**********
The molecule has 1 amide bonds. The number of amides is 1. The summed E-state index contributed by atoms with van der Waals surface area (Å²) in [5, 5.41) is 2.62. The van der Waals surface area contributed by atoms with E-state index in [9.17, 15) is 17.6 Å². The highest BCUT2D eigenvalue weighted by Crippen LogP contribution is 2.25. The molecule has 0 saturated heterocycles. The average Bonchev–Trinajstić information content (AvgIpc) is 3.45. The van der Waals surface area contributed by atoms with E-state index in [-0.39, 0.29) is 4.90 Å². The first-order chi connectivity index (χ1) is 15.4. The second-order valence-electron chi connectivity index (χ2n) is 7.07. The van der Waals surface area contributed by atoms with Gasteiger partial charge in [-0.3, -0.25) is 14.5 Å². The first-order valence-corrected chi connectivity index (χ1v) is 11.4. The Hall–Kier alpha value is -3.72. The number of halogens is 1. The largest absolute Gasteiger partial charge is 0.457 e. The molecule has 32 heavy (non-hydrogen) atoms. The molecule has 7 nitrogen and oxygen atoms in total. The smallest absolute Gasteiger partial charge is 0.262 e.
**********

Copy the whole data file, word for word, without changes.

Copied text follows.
The molecule has 1 amide bonds. The number of amides is 1. The summed E-state index contributed by atoms with van der Waals surface area (Å²) in [5, 5.41) is 2.62. The van der Waals surface area contributed by atoms with E-state index in [9.17, 15) is 17.6 Å². The highest BCUT2D eigenvalue weighted by Crippen LogP contribution is 2.25. The molecule has 0 saturated heterocycles. The average Bonchev–Trinajstić information content (AvgIpc) is 3.45. The van der Waals surface area contributed by atoms with E-state index in [-0.39, 0.29) is 4.90 Å². The first-order chi connectivity index (χ1) is 15.4. The second-order valence-electron chi connectivity index (χ2n) is 7.07. The van der Waals surface area contributed by atoms with Gasteiger partial charge in [-0.3, -0.25) is 14.5 Å². The first-order valence-corrected chi connectivity index (χ1v) is 11.4. The Hall–Kier alpha value is -3.72. The number of halogens is 1. The largest absolute Gasteiger partial charge is 0.457 e. The molecule has 32 heavy (non-hydrogen) atoms. The molecule has 7 nitrogen and oxygen atoms in total. The smallest absolute Gasteiger partial charge is 0.262 e.